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Gene Munger with his latest book, "The Smell of Money." Courtesy photo.

Local author Eugene Munger likes to go back in time. One example is the tale he began to spin out last year loosely based on his career as West Coast public affairs manager for the Shell Oil Company.

The result of his efforts is his just-released novel, “The Smell of Money,” which follows the foibles of a young newspaper reporter turned public relations manager for a fictional oil refinery in Bellflower, east of the Southern California city of Long Beach.

To launch the book, Munger is hosting two book signings. The first is at Continental Country Club, 2380 N. Oakmont Drive, on Friday at 1:30 p.m. The second is Saturday at 1:30 p.m. at the Flagstaff Mall in the Artists’ Coalition Gallery space.

The of the novel unfolds as the hero, Lance Wilson, brashly accepts a high-powered position he is largely unqualified to perform, jumps in feet first and immediately is at odds with Jess Peterson, the tough-skinned and unprincipled manager at the refinery.

Wilson initially fumbles through several operational incidents that cause nearby communities and local media to take aim at the refinery and demand its closure.

Gradually, Wilson learns the ropes, stays centered and assuages community worries about environmental dangers by putting in place proactive programs. Unfortunately, these efforts place him even further in conflict with manager “Pete” Peterson.

Munger said he does identify with the characters and the challenges they face in his new work. “Definitely I relate; in my West Coast experience, my three refinery clients and I dealt with those challenges. However, fiction took over to create a more exciting novel. I did not want the reader to think those challenges were carbon copies of my Shell experiences.”

His years at Shell included walking the tricky path between community outreach and meeting the demand of a refinery and its manufacturing facilities. The idea for the plot emerged over time as friends continued to ask him about the complex problems faced by a public relations officer working in the controversial oil industry.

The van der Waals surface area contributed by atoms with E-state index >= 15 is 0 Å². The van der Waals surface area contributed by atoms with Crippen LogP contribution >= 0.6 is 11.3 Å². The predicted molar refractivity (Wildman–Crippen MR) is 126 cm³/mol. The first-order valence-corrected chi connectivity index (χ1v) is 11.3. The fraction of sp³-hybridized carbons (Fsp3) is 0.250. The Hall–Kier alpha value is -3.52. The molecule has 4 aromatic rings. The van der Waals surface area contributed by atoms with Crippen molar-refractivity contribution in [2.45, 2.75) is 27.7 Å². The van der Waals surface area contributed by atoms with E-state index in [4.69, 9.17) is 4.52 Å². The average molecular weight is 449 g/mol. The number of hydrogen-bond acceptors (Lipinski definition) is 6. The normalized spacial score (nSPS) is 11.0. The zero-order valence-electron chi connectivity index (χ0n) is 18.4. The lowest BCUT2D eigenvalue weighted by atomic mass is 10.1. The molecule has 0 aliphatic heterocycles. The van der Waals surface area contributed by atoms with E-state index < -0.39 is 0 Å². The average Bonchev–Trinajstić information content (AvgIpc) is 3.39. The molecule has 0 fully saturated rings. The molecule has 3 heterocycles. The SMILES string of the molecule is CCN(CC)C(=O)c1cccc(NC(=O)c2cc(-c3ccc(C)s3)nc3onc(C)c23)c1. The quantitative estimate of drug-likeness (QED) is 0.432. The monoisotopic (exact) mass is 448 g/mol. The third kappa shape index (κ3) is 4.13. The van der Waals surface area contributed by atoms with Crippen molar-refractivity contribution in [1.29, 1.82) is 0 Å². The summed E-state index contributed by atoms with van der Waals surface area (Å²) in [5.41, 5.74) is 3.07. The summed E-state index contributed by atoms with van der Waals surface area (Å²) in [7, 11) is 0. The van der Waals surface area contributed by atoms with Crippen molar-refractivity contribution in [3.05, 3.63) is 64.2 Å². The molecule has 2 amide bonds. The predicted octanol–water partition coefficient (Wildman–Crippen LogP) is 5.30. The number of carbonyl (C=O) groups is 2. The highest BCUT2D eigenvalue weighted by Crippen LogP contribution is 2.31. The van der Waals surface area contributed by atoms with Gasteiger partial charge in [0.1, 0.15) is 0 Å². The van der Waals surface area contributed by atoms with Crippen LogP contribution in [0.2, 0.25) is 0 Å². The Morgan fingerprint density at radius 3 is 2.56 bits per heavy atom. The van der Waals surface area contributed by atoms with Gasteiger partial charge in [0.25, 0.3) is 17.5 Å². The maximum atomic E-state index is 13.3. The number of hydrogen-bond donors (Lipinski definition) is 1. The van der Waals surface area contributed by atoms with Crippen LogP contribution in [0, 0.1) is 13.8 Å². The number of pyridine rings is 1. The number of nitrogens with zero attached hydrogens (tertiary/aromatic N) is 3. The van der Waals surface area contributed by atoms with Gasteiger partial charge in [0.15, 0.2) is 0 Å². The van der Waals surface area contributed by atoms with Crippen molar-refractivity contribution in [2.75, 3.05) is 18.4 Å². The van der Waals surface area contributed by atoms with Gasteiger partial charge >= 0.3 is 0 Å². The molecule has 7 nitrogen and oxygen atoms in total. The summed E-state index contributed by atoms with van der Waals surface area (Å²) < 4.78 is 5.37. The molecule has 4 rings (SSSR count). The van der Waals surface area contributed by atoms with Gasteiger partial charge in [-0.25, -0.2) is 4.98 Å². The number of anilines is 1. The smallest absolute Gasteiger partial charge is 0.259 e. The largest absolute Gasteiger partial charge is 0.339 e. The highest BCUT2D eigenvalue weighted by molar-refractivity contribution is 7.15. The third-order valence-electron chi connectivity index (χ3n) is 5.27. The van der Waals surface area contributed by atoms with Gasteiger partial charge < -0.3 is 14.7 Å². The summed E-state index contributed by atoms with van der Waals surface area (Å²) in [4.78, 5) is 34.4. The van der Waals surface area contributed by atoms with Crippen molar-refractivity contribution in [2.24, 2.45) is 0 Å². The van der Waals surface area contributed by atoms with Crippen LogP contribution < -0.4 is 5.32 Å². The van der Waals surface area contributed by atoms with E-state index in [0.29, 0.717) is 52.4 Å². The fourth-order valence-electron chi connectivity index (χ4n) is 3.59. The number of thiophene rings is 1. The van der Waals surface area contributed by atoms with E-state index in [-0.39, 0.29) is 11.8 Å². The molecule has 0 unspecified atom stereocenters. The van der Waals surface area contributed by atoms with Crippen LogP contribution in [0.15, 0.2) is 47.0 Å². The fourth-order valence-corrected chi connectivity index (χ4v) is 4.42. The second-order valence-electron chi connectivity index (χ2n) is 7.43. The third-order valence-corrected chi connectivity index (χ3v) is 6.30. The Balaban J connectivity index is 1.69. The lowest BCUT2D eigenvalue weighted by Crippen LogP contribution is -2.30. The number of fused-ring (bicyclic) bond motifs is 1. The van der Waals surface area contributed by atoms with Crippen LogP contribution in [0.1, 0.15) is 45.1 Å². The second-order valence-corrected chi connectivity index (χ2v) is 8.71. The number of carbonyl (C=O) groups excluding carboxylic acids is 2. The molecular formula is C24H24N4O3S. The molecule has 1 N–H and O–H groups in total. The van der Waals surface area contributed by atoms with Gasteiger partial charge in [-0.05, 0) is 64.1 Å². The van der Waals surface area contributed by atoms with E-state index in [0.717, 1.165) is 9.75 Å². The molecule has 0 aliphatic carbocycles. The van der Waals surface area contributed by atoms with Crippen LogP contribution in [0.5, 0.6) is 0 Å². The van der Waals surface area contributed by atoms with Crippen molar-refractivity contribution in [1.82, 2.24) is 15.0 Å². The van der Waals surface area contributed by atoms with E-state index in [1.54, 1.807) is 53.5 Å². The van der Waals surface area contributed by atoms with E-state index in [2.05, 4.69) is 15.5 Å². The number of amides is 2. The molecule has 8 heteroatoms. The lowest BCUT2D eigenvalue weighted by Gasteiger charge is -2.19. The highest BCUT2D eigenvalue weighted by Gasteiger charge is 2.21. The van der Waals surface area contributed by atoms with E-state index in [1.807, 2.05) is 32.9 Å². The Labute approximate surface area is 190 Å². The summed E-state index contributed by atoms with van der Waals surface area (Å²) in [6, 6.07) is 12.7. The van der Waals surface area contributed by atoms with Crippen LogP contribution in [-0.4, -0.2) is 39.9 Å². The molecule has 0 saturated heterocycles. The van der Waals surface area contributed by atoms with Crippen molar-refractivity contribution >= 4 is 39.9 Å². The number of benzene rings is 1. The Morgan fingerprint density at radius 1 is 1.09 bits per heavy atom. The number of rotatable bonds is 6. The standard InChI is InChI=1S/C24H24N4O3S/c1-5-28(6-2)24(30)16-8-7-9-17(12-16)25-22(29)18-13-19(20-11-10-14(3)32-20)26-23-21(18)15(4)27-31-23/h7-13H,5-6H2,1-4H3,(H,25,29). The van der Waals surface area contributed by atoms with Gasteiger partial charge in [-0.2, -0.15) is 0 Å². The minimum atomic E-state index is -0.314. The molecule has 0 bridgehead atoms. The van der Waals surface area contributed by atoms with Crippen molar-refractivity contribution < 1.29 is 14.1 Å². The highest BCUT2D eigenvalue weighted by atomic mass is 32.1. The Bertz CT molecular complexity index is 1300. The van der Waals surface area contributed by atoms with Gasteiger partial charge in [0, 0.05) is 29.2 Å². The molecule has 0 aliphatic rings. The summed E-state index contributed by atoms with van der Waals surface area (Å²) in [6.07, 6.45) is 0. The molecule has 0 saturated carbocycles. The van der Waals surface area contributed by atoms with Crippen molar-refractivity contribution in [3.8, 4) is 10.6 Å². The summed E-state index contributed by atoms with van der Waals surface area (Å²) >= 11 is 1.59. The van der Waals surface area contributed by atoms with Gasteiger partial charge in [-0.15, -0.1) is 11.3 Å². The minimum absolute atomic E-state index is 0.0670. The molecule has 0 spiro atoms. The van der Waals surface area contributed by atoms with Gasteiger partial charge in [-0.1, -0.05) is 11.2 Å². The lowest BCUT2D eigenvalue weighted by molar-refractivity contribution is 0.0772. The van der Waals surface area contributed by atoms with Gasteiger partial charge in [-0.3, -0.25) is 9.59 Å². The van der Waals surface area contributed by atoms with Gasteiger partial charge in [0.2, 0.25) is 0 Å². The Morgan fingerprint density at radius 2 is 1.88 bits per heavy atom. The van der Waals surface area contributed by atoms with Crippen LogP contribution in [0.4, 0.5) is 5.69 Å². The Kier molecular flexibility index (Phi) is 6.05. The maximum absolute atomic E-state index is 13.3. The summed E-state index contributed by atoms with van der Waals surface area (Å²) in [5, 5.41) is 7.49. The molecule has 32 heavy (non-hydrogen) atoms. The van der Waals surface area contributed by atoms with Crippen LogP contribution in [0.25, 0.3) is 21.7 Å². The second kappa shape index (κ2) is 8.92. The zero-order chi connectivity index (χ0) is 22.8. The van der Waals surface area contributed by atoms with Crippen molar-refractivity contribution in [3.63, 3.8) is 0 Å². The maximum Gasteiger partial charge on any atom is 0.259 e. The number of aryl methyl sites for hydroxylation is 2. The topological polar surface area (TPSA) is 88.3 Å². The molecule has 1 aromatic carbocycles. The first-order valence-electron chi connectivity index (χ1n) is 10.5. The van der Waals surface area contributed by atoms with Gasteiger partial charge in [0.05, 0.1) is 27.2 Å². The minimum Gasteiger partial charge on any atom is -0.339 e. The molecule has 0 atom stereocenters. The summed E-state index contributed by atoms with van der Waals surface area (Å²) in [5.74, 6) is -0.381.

Looking back, Munger recalled his refinery years with fondness.

“I must say my experience with the three refineries were enjoyable,” he said. “In the early stages, some of the refinery managers advised, ‘You deal with the neighbors, my job is to run the refinery.’ Those attitudes changed as I developed a public relations and community outreach plan that resulted in good public relations and community approval. They became my best clients.”

Munger, 81, let his creative juice flow during the writing of this book.

“Its thrills resulted in the development of those fictional experiences and how they were managed,” he observed. “With storytelling you should let yourself go. Don’t’ be restricted — let it fly.”

However, creative writing, which he first started in 2006, was daunting. He began by sketching out chapters of a memoir that would trace his life from age 6 to 23 as he grew up in Southeast Missouri during the 40s and 50s. The memoir, “Momma, Don’t’ Ya Want Me to Learn Nothin’?” was published in 2009. Four other books have followed, all fiction.

His creative writing efforts have been greatly encouraged by his wife, Molly Munger, who has also helped edit all his books. Usually writing at home in the early morning, with a cup of coffee at his side, Munger said his writing has changed since his first memoir.

“Thanks to Molly and other objective critics, my writing has become much more readable, with the use of active voice and character development,” he added.

The Mungers have both been fully engaged as community activists, including Molly’s new role as president of the Board of Directors of Flagstaff Symphony Orchestra and Gene’s work with Saint Mary’s Food Bank Alliance.

“Flagstaff has been very good to me,” Munger noted. “To be able to give back to be able to be part of this community has been very special.”


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